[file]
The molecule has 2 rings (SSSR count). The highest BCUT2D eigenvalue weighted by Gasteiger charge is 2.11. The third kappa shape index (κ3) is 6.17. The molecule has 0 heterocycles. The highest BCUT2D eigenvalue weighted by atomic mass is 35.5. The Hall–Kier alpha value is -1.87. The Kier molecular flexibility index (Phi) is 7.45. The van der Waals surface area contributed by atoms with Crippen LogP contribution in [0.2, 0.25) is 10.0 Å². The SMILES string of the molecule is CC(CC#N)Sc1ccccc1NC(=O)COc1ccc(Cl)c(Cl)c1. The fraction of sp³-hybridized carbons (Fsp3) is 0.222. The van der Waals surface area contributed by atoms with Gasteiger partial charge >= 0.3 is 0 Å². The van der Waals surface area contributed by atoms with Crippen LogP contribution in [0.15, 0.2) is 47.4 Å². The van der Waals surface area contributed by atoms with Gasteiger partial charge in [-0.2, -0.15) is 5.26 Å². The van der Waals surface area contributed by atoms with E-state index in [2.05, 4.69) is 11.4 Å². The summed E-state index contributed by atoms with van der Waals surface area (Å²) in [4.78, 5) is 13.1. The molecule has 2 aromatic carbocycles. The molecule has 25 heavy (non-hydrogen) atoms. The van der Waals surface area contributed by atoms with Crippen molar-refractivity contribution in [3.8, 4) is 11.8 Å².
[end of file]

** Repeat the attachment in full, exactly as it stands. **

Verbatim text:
The molecule has 2 rings (SSSR count). The highest BCUT2D eigenvalue weighted by Gasteiger charge is 2.11. The third kappa shape index (κ3) is 6.17. The molecule has 0 heterocycles. The highest BCUT2D eigenvalue weighted by atomic mass is 35.5. The Hall–Kier alpha value is -1.87. The Kier molecular flexibility index (Phi) is 7.45. The van der Waals surface area contributed by atoms with Crippen LogP contribution in [0.2, 0.25) is 10.0 Å². The SMILES string of the molecule is CC(CC#N)Sc1ccccc1NC(=O)COc1ccc(Cl)c(Cl)c1. The fraction of sp³-hybridized carbons (Fsp3) is 0.222. The van der Waals surface area contributed by atoms with Gasteiger partial charge >= 0.3 is 0 Å². The van der Waals surface area contributed by atoms with Crippen LogP contribution in [0.15, 0.2) is 47.4 Å². The van der Waals surface area contributed by atoms with Gasteiger partial charge in [-0.2, -0.15) is 5.26 Å². The van der Waals surface area contributed by atoms with E-state index in [2.05, 4.69) is 11.4 Å². The summed E-state index contributed by atoms with van der Waals surface area (Å²) in [4.78, 5) is 13.1. The molecule has 2 aromatic carbocycles. The molecule has 25 heavy (non-hydrogen) atoms. The van der Waals surface area contributed by atoms with Crippen molar-refractivity contribution in [3.8, 4) is 11.8 Å².